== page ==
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Broadway Traditions And Superstitions

The theater and the people who inhabit the world I really do like their superstitions and their traditions. Some of the more commonly known ones are things like not to whistle backstage or never say good luck before a performance but rather tell the actor to break a leg. These kinds of traditions are global in the theater realm.

A place like Broadway, one of the greatest places for theater in the world, shares in these traditions and superstitions. It also has a number of its own beliefs and practices the actors, directors and theater crews all swear by.

The Belasco Ghost

One of the top theaters in Broadway is the Belasco Theater. It is also one of the oldest theaters in the district and can be found at 111 West 44th Street. This theater was originally overseen by one David Belasco, who at the time was referred to as “The Bishop of Broadway”.

In the years since his passing, many actors and others who have worked at this theater believe they have seen a ghost, and most believe that it is Belasco himself ensuring that his theater continues to run properly. There are those who say they have seen this ghost either sitting in the balcony and watching a performance or wondering the lobbies in order to converse with patrons. Others believe that this is just the ghost of Thespis playing as he usually does in a theater.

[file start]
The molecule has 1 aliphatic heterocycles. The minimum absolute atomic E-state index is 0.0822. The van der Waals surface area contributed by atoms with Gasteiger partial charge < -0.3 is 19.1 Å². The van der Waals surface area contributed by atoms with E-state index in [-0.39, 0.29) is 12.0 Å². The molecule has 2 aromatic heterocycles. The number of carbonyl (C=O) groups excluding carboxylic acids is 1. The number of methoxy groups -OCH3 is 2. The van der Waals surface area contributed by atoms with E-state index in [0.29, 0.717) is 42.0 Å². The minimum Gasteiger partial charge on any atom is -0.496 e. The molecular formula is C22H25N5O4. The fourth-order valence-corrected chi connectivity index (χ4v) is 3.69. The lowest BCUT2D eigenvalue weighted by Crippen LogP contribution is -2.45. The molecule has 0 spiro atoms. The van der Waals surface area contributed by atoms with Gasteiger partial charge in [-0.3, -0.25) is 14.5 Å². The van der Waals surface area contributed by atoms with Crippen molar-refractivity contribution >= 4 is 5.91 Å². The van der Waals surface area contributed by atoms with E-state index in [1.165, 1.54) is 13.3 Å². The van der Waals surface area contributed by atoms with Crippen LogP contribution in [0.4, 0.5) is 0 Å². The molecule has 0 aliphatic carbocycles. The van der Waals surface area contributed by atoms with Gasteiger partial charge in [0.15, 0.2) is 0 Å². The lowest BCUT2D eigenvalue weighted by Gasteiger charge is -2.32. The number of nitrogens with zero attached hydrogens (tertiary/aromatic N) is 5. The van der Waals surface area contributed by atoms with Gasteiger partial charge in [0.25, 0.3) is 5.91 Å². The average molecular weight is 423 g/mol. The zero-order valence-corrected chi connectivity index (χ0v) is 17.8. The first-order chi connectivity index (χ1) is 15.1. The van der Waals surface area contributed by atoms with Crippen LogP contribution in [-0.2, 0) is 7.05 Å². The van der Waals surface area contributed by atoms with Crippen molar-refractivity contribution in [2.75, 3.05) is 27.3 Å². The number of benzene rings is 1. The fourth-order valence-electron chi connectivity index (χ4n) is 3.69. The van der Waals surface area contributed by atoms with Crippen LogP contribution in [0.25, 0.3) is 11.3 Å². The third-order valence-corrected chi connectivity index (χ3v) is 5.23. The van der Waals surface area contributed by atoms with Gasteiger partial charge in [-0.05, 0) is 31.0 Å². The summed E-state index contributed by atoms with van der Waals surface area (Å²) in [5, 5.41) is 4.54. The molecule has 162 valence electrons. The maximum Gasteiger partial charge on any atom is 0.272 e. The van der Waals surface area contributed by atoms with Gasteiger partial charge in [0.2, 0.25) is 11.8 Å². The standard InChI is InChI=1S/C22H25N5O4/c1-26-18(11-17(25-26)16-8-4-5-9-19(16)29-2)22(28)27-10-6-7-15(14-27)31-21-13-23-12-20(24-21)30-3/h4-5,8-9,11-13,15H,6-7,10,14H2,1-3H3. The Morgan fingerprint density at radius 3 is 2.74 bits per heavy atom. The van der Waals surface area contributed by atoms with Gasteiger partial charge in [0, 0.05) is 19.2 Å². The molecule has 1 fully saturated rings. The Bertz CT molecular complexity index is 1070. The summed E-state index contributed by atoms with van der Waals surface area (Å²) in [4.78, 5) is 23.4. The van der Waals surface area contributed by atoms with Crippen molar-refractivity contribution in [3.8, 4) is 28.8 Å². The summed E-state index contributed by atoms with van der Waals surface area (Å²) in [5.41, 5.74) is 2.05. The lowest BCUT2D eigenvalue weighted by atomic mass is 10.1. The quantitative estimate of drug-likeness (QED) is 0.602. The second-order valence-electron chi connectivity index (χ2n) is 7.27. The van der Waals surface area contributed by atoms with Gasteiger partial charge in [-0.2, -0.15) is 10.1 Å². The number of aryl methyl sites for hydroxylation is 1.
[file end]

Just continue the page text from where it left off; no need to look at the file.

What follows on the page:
The Gypsy Robe

This tradition is not very well known but it is part of the good luck rituals that pretty much all Broadway casts do before any show opens. The main cast and crew create a robe made of muslin and decorated with items from the previous season of shows. This robe is then presented to the chorus member with the most credits to their name in Broadway. It is done in a small private ceremony before opening night performance.

A new robe is created each season bearing mementos from each show in the previous season. As the current season grows, the robe is passed to a new person in the cast on the opening night of each show. It is the robe where is duty to add new trinkets from the current season so that it is able to make a help new robe in the new season coming.

The tradition of the Gypsy Robe started back in the 1950s, long before we could place election bets online. It got its name from the ensemble or chorus members often being referred to as gypsies in the Broadway circuit. This is because they tend to move from show to show more often than lead actors. The ceremony is attended by everyone involved in the production from the top producers and management through to the stagehands. It’s seen as a small moment of acknowledgement for all of the hard work put in to create the show and a moment to breathe as a single unit before opening the curtains and smiling for the audience.